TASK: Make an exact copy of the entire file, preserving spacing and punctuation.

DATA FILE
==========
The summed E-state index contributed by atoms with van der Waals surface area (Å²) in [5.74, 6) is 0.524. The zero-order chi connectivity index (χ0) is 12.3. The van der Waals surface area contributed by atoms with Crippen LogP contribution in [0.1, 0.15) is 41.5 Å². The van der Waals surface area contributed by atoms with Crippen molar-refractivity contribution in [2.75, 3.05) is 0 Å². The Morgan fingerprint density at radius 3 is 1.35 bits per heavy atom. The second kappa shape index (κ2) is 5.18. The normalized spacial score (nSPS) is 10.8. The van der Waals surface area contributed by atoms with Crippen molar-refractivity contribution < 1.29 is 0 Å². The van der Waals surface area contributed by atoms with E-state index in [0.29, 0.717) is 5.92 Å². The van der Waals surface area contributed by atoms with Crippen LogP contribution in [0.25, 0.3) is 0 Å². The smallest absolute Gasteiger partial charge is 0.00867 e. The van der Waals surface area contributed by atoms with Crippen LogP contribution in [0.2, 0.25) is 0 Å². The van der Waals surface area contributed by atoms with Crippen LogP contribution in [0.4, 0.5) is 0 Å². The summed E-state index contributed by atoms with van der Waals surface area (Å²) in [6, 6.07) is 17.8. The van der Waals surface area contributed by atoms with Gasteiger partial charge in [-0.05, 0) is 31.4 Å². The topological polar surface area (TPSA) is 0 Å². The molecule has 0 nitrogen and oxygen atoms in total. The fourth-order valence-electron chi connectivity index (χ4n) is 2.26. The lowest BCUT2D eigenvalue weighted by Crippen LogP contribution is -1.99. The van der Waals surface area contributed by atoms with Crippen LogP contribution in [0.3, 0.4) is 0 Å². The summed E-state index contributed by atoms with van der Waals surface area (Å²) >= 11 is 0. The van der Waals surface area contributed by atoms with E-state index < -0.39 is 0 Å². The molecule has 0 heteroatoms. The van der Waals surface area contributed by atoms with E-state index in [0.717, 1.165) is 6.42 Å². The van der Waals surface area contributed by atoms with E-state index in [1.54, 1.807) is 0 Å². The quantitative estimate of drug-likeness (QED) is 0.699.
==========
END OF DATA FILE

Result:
The summed E-state index contributed by atoms with van der Waals surface area (Å²) in [5.74, 6) is 0.524. The zero-order chi connectivity index (χ0) is 12.3. The van der Waals surface area contributed by atoms with Crippen LogP contribution in [0.1, 0.15) is 41.5 Å². The van der Waals surface area contributed by atoms with Crippen molar-refractivity contribution in [2.75, 3.05) is 0 Å². The Morgan fingerprint density at radius 3 is 1.35 bits per heavy atom. The second kappa shape index (κ2) is 5.18. The normalized spacial score (nSPS) is 10.8. The van der Waals surface area contributed by atoms with Crippen molar-refractivity contribution < 1.29 is 0 Å². The van der Waals surface area contributed by atoms with E-state index in [0.29, 0.717) is 5.92 Å². The van der Waals surface area contributed by atoms with Crippen LogP contribution in [0.25, 0.3) is 0 Å². The smallest absolute Gasteiger partial charge is 0.00867 e. The van der Waals surface area contributed by atoms with Crippen LogP contribution in [0.2, 0.25) is 0 Å². The van der Waals surface area contributed by atoms with Crippen LogP contribution in [0.4, 0.5) is 0 Å². The summed E-state index contributed by atoms with van der Waals surface area (Å²) in [6, 6.07) is 17.8. The van der Waals surface area contributed by atoms with Gasteiger partial charge in [-0.05, 0) is 31.4 Å². The topological polar surface area (TPSA) is 0 Å². The molecule has 0 nitrogen and oxygen atoms in total. The fourth-order valence-electron chi connectivity index (χ4n) is 2.26. The lowest BCUT2D eigenvalue weighted by Crippen LogP contribution is -1.99. The van der Waals surface area contributed by atoms with Crippen LogP contribution in [0.3, 0.4) is 0 Å². The summed E-state index contributed by atoms with van der Waals surface area (Å²) >= 11 is 0. The van der Waals surface area contributed by atoms with E-state index < -0.39 is 0 Å². The molecule has 0 heteroatoms. The van der Waals surface area contributed by atoms with E-state index in [0.717, 1.165) is 6.42 Å². The van der Waals surface area contributed by atoms with E-state index in [1.54, 1.807) is 0 Å². The quantitative estimate of drug-likeness (QED) is 0.699.